Dear readers, how are you? I am successfully moved to Melbourne, Australia, where I am drinking my way through the local wine shop’s chardonnays and laughing immoderately every time I spot a landmark from Ghost Rider. Also, thanks to a marvelous RSC performance of King Lear, I have seen Magneto’s penis.
Comics! They enrich my life, and now they have enriched yours.
I was going to spend this week talking about why I don’t simply dismiss Tarot: Witch of The Black Rose as ridiculous self-insertion porn that is not my cup of tea and do in fact rather despise it, but my new local comic book store doesn’t stock it*. They do, however, stock the DC Minx line, and my qualms about the name notwithstanding, I’ve been very curious to see what DC thinks a line of “comics for girls” should be like.
If Re-Gifters, (Mike Carey, Sonny Liew and Marc Hempel) and Clubbing (Andi Watson and Josh Howard) are any indication, DC thinks like I do.
Re-Gifters:Jen Dik Seong, a.k.a Dixie, a Californian Korean-American teenager, wants to win both the national hapkido tournament and the heart of fellow practioner Adam. The trouble is, her crush on Adam keeps putting her off her game. Must she choose between love and victory? Can she have both? Or neither?
This is no drippy teen romance story. It’s a realistic and moving tale about a spiky, aggressive girl keen on competition and doing, as teenagers do, impulsive, stupid things for less-than-noble reasons in the struggle to please her parents, her friends, herself, and her would-be boyfriend. It all turns out unexpectedly well, but cuts no corners in the journey to a happy ending.
Carey’s plotting is tight and fast-paced, and Liew’s art is kinetic, conveying all the speed and intensity of the many martial arts match-ups. But it’s the characterization that really shines: complex, nuanced, diverse characters who speak and read like real teenagers.
I love this book wicked hard, and I want you to love it too. Highly recommended.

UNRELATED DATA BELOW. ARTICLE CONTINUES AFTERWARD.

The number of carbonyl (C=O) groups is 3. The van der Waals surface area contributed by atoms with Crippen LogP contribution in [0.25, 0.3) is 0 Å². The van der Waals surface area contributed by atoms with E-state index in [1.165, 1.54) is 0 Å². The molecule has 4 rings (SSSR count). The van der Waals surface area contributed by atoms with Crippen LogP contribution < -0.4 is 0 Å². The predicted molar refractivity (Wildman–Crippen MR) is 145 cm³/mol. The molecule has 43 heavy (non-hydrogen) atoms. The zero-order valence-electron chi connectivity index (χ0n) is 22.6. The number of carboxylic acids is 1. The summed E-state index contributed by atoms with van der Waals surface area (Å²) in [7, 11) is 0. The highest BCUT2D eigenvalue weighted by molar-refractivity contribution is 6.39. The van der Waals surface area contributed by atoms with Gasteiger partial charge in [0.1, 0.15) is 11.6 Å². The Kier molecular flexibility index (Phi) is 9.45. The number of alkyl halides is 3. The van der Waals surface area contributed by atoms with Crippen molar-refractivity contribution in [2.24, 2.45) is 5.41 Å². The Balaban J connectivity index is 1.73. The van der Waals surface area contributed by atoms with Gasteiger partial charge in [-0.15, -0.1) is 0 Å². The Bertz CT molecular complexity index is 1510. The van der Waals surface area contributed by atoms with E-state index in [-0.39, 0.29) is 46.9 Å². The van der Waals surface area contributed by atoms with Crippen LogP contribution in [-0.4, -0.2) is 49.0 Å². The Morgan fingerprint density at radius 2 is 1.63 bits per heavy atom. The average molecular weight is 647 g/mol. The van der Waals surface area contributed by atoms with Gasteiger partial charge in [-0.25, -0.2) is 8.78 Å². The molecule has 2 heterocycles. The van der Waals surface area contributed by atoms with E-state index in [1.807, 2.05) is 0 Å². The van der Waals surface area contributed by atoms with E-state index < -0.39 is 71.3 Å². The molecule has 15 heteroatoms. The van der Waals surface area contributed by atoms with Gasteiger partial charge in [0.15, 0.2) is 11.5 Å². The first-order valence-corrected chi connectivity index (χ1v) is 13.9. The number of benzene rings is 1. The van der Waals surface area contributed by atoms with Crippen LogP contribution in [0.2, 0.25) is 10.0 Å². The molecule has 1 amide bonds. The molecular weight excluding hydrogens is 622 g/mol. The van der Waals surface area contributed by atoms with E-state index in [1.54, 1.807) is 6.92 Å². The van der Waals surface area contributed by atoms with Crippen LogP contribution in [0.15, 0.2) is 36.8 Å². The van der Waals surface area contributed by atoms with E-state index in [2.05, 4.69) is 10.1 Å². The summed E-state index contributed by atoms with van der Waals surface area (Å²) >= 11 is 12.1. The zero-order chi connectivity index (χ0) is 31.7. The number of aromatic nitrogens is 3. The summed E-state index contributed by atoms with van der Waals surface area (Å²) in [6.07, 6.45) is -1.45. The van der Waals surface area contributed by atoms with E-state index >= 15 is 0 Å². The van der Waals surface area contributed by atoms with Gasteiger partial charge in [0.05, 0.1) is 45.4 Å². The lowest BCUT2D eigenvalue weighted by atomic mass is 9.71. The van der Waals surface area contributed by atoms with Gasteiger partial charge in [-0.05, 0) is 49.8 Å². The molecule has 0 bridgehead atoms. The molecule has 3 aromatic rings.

Note: A later review from someone much more familiar than I am with Korean and Korean-American culture has pointed out some disturbing cultural gaffes in Re-Gifters. I recommend you read her review, and keep that perspective in mind when you consider this one.
Charlotte Brook, who is spending the summer at her grandparents’ country home for the youthful sin of forging an ID card, expected to be “lazing around and laconically observing the yokels”. Instead she’s put to work at the local pro golf shop.
As the book opens, Lottie is a little snot – an arrogant, lying, manipulative brat who hastens to assure the reader that she “wouldn’t normally hang out with hayseed goths.” But she’s also quick-witted and forebearing, more inclined to snarking than sulking when presented with yet another activity she doesn’t really want to do.
Then she and the local young golf champion stumble across a body on the golf course, and it’s time for Lottie to grow up and save the day; tasks she accomplishes with admirable style. I shan’t spoil the story, other than to point out that despite the cover copy, Lottie’s tale isn’t a straight mystery. Clubbing has a supernatural twist to please the more speculative-fiction fan, and all the charm of the traditional English crime story.
These Minx teenagers ring true. They’re bold, independent young women, prone to error and confusion and occasionally calamitous mistakes, but with the courage and integrity to set right what they can. They’re not role models, but reflections. And though neither Dixie nor Charlotte use the word, in their stubborn defiance of traditional roles for women, they’re feminists. These girls refuse artificial limitations.
If heroines and titles like these are the norm, Minx is going to become one of my all-time favourite comics lines.
*Comics R Us on Bourke St. Drop in if you’re ever in that part of the world.
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